He made good use of it. Retaining throughout life his aspirations to succeed as a painter of history, to be the rival of Titian and Rubens, he now gave fair play to his own supreme and unrivalled genius, and produced that series of portraits of the Genoese nobility, which not only rank among the finest paintings in the world, but also form in themselves one of the landmarks in the history of painting, certainly in that of portraiture.

To show how great was his industry, it is recorded by the painter. Of these paintings many remain, though several have left their original homes, having been trans- ported for the most part to England in the early years of the nineteenth century by the agency of Andrew Wilson, Buchanan, and other pioneers of the modern trade of picture-dealing.

It may be noted that most of the paintings of Van Dyck in English col- lections, apart from those actually executed by him in England, came from Italy, and but few from the Netherlands.

It is difficult to find language in which to describe the effect produced by this wonderful series of paintings. Van Dyck has shown himself in his earlier portraits to be not only a complete master of construction and modelling when painting a head, but also a keen and incisive interpreter of character.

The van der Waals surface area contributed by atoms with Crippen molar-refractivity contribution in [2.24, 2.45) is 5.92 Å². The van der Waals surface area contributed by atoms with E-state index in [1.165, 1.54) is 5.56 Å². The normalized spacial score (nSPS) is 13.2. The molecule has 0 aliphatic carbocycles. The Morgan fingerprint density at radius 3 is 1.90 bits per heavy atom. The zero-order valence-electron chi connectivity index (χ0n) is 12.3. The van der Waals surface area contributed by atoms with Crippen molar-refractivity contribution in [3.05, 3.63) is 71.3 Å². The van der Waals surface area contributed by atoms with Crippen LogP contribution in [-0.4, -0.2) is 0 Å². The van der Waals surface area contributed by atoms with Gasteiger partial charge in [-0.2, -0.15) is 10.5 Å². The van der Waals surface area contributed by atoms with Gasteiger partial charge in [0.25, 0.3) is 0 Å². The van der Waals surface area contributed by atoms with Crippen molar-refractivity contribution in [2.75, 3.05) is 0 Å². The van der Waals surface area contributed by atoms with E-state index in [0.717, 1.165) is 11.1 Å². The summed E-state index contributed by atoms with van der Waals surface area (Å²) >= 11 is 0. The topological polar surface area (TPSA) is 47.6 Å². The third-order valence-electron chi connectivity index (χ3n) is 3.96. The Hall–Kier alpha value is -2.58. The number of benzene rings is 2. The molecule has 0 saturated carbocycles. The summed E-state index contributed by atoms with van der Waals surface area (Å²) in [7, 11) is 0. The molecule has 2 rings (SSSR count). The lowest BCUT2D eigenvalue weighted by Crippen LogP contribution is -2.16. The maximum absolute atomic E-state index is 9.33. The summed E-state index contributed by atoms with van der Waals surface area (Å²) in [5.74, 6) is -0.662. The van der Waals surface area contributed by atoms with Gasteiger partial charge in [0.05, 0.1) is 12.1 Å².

On arriving in Italy he blended his vigorous Flemish style with the suave dignity of the Italians. But now at Genoa he at once entrances the world with a series of portraits which are not only graceful and sympathetic in themselves, but are thoroughly imbued with the character of their subjects, the circum- stances of their lives, and the atmosphere by which they were sur- rounded.

As Mr. From the Genoese portraits of Van Dyck date a whole class of portraits in every country in Europe, and the effect of them is still felt at the very close of the nineteenth century.

Taking the portraits as they come, the most familiar to those who visit Genoa are those of the Brignole-Sala family, in their palace, which is now public property and known as the Palazzo Rosso.

He is bareheaded, with rich dark hair, slight moustache, with that wistful look of melancholy in the eyes which is so characteristic of Van Dyck and his works.

In his hand the beautiful young cavalier holds his black plumed hat, saluting the spectator with a noble dignity, such as is the appanage of high birth and breeding alone.